UPPER BODY STRENGTH
The jump smash is the most effective method for scoring point's in badminton. The ability to smash the shuttlecock at high speeds is dependent on skill, however it may also be enhanced with upper body strength and power training. For doubles players in particular strong forearm strength is required for jabbing and pushing. The in-season program will be predominantly designed to maintain upper body strength of the major muscle groups through compound lifts as time is usually limited to train many different exercises for the upper body. The common major exercises for the upper body implemented include bench press (incline, flat), rows (seated, bent over, lat pulldown) and wrist variations (extension, flexion, supination, pronation). Badminton specific exercises include pullovers in a complex with over head medicine ball throws to simulate smashing movements and standing overhead triceps extensions to simulate jabbing.
It must be noted that although this article describes specific resistance training close to or during competition periods, time is allocated for additional exercises that address individual athlete weaknesses or injury prone areas.
SPEED, AGILITY, AND QUICKNESS
We can find no published literature on movement training for badminton. The sport however does require the athlete to be very agile in all directions. We aim to target specific movement training toward the athlete's weaknesses. For badminton players these typically include:
- - A poor ability to jump vertically for a smash: This is resolved through a combination of ballistic, strength and plyometric training, depending on whether the athlete has a weakness in the stretch shortening cycle or leg strength. Typical exercises include jump squats, squats, power cleans, double leg hops/bounds and ankle hops.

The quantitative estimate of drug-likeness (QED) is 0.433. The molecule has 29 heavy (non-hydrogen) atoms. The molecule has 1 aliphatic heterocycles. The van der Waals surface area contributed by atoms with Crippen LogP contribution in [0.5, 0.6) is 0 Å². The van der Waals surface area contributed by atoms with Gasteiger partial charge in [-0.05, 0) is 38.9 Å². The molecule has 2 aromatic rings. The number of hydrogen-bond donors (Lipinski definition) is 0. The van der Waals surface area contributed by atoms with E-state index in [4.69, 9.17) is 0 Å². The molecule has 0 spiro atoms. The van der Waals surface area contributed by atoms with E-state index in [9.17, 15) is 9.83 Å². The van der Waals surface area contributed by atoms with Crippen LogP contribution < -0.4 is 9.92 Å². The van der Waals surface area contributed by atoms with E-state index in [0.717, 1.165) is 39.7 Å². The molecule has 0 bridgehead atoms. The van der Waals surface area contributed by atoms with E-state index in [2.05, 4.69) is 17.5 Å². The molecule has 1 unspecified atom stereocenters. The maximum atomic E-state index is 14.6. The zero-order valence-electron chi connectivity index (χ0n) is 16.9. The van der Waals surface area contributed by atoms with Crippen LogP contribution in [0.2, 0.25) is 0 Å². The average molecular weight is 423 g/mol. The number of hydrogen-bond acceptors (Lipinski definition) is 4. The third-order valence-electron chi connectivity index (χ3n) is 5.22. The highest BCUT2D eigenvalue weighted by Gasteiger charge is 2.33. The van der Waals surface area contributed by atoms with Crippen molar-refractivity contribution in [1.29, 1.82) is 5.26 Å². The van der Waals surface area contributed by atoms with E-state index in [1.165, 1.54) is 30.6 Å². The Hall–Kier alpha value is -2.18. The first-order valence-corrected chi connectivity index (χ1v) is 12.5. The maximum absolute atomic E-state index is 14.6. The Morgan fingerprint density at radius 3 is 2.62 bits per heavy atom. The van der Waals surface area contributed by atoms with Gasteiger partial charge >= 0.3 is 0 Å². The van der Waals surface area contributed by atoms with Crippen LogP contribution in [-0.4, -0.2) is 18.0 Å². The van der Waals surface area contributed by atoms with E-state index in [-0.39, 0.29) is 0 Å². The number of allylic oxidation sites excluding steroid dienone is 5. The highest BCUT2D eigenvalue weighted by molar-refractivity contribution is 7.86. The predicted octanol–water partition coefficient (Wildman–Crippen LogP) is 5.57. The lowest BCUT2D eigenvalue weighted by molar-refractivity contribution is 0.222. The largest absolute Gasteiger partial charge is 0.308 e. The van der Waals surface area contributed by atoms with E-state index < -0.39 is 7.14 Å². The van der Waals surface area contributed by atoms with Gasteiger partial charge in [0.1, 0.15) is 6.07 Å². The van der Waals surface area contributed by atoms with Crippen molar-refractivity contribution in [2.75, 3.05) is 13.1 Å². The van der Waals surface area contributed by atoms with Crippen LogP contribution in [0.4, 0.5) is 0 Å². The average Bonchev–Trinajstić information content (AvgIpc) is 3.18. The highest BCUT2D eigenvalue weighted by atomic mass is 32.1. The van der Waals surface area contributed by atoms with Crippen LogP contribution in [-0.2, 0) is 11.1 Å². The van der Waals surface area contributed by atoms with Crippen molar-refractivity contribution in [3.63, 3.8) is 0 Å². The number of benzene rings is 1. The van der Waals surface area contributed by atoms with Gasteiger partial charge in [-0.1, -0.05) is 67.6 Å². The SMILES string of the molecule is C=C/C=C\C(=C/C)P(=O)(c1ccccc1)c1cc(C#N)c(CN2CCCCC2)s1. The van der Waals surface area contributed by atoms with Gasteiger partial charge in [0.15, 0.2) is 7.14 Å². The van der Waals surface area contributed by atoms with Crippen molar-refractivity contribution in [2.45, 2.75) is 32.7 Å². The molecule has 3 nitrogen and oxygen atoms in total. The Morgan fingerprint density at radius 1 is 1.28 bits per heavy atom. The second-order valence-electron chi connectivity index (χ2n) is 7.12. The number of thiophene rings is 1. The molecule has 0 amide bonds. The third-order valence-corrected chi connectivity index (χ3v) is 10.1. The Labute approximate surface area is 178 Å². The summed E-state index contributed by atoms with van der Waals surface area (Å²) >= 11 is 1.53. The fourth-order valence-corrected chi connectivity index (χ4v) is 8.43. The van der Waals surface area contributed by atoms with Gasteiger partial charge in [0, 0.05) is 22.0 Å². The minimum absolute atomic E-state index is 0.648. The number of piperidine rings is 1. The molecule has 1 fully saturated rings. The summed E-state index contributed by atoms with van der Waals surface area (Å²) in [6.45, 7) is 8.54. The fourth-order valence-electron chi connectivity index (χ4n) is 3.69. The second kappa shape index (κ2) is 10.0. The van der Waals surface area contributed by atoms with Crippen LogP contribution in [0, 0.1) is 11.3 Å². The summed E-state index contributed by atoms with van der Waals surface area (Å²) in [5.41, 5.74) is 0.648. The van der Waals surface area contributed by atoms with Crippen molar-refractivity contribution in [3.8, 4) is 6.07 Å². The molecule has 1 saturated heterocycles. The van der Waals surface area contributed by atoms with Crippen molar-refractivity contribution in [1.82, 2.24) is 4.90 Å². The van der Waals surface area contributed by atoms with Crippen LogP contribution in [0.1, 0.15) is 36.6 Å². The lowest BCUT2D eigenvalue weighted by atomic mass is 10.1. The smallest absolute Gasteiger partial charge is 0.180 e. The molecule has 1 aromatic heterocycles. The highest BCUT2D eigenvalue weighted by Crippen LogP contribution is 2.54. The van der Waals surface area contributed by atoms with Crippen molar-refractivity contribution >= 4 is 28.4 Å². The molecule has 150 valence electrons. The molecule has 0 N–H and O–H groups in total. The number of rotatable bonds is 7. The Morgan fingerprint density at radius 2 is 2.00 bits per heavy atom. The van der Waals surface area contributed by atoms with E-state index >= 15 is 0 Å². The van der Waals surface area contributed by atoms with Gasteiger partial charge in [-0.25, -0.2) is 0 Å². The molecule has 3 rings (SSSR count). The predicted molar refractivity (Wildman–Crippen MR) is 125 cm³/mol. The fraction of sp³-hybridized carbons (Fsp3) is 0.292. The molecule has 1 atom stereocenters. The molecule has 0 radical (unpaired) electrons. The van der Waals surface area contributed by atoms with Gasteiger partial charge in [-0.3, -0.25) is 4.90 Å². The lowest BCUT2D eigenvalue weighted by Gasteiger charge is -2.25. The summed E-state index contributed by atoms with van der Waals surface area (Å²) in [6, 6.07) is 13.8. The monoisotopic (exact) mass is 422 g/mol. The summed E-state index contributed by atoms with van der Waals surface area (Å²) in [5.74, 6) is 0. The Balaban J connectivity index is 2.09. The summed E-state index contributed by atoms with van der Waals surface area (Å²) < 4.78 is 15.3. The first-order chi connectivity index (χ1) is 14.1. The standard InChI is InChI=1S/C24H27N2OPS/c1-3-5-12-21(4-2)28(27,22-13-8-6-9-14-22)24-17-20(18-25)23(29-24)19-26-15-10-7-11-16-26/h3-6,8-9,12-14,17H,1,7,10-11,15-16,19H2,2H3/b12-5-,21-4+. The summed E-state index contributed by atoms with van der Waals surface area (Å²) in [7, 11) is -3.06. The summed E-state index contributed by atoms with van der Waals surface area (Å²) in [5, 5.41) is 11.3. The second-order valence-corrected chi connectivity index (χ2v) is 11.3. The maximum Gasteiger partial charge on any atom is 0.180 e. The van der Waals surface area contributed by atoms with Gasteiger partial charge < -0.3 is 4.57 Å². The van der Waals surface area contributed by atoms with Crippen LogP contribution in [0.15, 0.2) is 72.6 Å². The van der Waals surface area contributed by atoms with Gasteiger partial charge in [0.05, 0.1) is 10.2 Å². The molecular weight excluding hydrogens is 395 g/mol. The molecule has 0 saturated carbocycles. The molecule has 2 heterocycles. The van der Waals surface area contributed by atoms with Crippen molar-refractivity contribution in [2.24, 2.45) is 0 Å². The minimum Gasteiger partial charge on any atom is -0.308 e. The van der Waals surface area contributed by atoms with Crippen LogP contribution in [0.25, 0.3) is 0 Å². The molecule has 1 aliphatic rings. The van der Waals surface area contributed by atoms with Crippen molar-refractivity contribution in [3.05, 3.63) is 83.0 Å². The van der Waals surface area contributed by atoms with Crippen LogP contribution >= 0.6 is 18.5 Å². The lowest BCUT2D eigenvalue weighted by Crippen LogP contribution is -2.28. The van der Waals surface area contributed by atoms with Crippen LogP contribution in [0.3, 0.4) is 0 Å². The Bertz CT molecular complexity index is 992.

- - A poor ability to move laterally: this can be resolved with plyometric and speed drills that target lateral movement. Exercises include lateral jumps/hops, bungee cord and weighted jacket resisted lateral multi shadows (specific on court lateral direction footwork patterns).
- - A poor ability to move backwards to the back court: this can be resolved with drills such as reverse single leg hops and bungee cord and weighted jacket resisted backward multi shadow drills.
From the above analysis it should be evident that there are many different factors which will impact strength and conditioning program design for badminton. Our challenge is always to put it all together for the athlete who is in season and has minimal time available for resistance training. Another major factor to ponder is whether the in season program will focus on maintenance or improvement and this will be dictated by the competition schedule. To address these issues we will now discuss the implementation of the badminton specific exercises into a pre-competition and competition program. Before this it must be noted that the following program is based on the elite athlete who has a solid strength training background to such that they are able to tolerate maximal strength loads and ballistic training. The final phase of the analysis phase is the assessment of the individual athlete to determine their relative strengths and weaknesses in power, speed and force development in various movements. This performance analysis is critical to prioritizing goals and establishing starting loads to be used in training. Rather than enter into a detailed discussion of performance diagnosis we refer the interested reader to Newton and Dugan (9).